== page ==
The person experiencing the anxiety is not able to control the worries or change the focus of their thoughts. Additionally these worries are accompanied by physical sensations or somatic responses including at least 3 of the following; Restlessness, Fatigue, Concentration difficulties, Irritation of Mood, Tightness in the Muscles, Sleep Cycle Disruptions including Difficulty staying or falling asleep. Remember these symptoms cause significant distress in social, family, or work life and are not caused by another disorder or use of substances. Only a licensed professional counselor, psychologist, or psychiatrist can help you to discern whether you are exhibiting or experiencing the full range or concerns which may mean you qualify for a diagnosis which will then help to guide the treatment for the anxiety disorder.
Treatment for generalized anxiety disorder often involves many therapy and counseling options. Many forms of psychotherapy including, cognitive behavioral therapy, psycho-dynamic therapy, brief solution focused therapy, acceptance therapy, gestalt therapy, rational emotive behavior therapy, are all valid methods to treat anxiety disorders and manage the symptoms associated with it. In other instances, counseling may be used alongside medication therapy, integrative medicine, including mindfulness and meditiation, to achieve a significant and long lasting reduction in the symptoms of anxiety.
Counseling and Wellness Center of Pittsburgh and Monroeville
830 Western Avenue
Pittsburgh Pa 15233
2539 Monroeville Blvd
Monroeville PA 15146
by Counseling and Wellness Center of PittsburghDecember 28, 2017 co-parenting, counseling, couples counseling, couples therapy, divorce, educational, marriage counseling, meditation, mental health, parenting, psychology, psychotherapy, therapist, therapists, therapy, Uncategorized, wellness0 comments
Our licensed professional counselors are here for the community offering evidence-based therapy, marriage counseling, family counseling, child therapy, art therapy, premarital counseling, all by top rated clinicians. Our team of therapists has over 150 years of experience between us, we offer therapy to heal from Depression, Anxiety, Obsessive Compulsive Disorder, Post-Traumatic Stress Disorder, and our Couples Therapists can treat a full range of relationship issues from conflict communication, to intimacy enhancement, and parenting concerns. In all of our centers, we also provide a menu of comprehensive wellness services. We offer wellness support including health treatment options from our certified nutritionist, kinesiologist, clinical herbalist who specialize in offering the people of The Greater Pittsburgh and Western Pennsylvania communities providing wellness solutions for mind, body, and spirit. Be well with us!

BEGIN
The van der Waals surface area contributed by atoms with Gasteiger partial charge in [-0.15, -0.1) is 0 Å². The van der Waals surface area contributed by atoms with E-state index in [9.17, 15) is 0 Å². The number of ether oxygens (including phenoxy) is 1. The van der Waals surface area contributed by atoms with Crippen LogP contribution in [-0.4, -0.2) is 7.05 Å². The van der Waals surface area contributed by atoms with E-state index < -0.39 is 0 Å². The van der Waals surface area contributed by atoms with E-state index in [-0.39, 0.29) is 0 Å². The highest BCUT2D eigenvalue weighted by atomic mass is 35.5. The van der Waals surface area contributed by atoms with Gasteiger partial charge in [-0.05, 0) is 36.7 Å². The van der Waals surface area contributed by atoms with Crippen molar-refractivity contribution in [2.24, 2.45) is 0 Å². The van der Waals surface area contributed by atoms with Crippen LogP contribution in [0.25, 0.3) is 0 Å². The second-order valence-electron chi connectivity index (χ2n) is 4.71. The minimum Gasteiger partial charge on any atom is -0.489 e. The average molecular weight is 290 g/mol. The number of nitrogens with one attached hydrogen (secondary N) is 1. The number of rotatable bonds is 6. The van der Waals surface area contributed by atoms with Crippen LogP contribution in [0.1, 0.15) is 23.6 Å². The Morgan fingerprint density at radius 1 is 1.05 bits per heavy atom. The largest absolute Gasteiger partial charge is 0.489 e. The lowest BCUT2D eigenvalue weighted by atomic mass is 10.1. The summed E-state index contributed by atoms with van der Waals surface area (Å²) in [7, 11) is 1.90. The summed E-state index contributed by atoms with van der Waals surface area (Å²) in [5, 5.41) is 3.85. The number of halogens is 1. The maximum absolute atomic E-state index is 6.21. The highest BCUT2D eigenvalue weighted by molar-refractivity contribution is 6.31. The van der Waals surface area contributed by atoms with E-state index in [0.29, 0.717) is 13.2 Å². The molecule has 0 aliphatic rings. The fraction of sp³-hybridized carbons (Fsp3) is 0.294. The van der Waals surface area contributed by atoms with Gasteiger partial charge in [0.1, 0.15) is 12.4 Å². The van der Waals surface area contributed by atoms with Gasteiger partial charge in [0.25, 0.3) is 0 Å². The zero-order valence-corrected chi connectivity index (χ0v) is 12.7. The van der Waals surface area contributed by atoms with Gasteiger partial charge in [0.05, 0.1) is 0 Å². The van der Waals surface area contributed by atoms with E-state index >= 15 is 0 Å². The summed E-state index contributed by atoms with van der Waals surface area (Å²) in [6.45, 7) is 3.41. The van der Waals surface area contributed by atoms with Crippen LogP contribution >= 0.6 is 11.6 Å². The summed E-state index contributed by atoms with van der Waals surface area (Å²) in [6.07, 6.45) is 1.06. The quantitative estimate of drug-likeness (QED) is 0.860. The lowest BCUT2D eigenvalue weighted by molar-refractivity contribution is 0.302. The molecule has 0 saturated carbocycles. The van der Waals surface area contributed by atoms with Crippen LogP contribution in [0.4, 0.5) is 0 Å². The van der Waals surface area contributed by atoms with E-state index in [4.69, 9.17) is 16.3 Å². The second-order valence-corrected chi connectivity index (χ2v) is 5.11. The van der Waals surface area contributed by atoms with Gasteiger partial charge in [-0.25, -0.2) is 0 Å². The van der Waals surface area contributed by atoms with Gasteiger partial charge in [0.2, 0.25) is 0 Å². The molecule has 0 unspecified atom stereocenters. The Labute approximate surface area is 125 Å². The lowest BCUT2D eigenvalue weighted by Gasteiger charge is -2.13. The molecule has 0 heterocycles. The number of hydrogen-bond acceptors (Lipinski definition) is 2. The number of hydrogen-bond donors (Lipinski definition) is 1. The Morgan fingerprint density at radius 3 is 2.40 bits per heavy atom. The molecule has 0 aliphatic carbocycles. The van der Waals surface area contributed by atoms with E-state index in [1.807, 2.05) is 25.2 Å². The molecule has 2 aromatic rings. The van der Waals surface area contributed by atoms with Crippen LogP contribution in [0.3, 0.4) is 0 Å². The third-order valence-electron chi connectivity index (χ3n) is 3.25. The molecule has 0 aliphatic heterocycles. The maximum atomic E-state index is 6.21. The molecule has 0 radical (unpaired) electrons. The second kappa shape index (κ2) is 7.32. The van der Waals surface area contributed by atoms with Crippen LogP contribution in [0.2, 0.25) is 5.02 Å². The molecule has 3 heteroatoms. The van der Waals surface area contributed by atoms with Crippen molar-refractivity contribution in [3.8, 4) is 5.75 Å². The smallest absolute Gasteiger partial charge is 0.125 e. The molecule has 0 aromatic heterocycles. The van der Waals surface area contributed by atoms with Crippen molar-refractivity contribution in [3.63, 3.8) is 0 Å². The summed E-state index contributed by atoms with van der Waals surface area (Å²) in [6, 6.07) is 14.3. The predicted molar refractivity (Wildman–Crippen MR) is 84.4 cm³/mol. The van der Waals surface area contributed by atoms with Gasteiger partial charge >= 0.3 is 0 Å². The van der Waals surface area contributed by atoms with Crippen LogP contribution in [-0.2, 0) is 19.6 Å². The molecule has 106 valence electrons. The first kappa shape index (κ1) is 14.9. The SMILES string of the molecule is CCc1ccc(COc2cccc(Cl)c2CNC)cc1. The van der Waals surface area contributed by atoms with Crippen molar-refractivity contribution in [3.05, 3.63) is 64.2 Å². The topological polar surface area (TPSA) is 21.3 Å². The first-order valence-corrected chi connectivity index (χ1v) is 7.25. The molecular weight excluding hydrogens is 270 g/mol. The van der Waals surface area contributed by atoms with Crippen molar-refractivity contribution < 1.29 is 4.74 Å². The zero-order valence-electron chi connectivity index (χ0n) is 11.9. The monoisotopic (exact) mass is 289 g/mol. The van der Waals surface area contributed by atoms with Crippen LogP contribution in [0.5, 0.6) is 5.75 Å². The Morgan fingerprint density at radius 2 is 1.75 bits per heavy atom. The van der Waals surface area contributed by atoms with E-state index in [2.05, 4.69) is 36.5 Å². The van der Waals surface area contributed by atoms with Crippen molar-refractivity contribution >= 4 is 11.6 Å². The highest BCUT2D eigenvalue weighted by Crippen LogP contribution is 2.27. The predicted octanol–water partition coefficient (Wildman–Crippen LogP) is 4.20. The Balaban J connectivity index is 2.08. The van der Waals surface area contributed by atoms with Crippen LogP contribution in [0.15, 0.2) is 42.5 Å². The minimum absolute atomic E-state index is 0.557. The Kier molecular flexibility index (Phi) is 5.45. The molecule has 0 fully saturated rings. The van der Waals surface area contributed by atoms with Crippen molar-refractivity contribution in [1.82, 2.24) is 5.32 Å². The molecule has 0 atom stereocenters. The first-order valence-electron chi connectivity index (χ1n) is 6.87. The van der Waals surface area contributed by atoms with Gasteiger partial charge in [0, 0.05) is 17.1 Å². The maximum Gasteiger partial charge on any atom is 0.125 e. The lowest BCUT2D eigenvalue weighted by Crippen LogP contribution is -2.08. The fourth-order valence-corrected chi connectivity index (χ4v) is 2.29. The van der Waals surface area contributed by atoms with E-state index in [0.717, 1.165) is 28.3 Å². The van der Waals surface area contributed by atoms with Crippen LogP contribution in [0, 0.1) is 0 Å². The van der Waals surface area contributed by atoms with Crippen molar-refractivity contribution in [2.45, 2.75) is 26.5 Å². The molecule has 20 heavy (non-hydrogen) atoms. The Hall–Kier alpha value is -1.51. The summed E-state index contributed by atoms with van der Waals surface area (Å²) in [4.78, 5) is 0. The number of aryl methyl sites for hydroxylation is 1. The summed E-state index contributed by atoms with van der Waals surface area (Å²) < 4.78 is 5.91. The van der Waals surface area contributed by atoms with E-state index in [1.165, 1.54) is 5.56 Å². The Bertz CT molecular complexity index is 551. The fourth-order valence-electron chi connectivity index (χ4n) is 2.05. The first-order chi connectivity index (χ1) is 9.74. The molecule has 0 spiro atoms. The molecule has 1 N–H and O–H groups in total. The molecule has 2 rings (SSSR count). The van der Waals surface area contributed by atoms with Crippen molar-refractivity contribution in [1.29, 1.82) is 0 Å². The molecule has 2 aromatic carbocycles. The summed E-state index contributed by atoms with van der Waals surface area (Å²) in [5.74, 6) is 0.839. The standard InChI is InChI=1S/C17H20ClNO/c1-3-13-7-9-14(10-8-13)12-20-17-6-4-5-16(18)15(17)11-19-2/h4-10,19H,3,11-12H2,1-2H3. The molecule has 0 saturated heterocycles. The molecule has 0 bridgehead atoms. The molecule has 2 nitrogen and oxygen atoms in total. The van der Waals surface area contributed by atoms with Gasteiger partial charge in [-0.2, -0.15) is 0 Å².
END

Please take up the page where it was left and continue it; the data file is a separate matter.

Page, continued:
Contact us at our Pittsburgh location 830 Western Avenue Pittsburgh Pa, 15233 Our Pittsburgh center is located in the northshore of the downtown Pittsburgh. Therapy near Northside, Southside, Brighton heights, Lawrenceville, Shadyside, Bloomfield, Strip District, and Mt. Washington. Our hours are from 7-am-8 pm Monday through Sunday. We accept UPMC, Highmark, Blue Cross Blue Shield, United, Magellan, Aetna, and Comp Psych as well as Out of Network, Self Pay, and Sliding Scale options.
For a therapist near you – Call us at 412-322-2129Learn More
by Stephanie McCrackenOctober 9, 2015 counseling, couples therapy, marriage counseling, personal growth, popular culture, psychology, psychotherapy, wisdom0 comments
Tick, tock, tick, tock, allowing the sands of time to unfold into minutes, hours, days, years, reaching way back to the earliest memories that can be recollected; let us imagine that you are 5 years old again and enjoying those endless hours of playtime. When thinking of the word “playtime” what comes to mind for you? What is it that you enjoyed doing with that pure and unadulterated childlike bliss? Maybe you liked to bake or paint, collect insects, be a teacher in your classroom of dolls? Way before we knew whether we were good at something, or whether our talents and interests could make us money or gain us praise, social standing; way back then we followed our passion by the elegantly simple act of tinkering, entertaining, creating, learning with sheer delight. It is no wonder that as adults we long for those times when for most of us, things we just that simple, following ones bliss. As children most of us were free to simply enjoy what felt right and not take the time to consider what we were good at, what would pay the bills, what image we would like to portray as our life’s work, the time of innocence before road blocks and hurtles.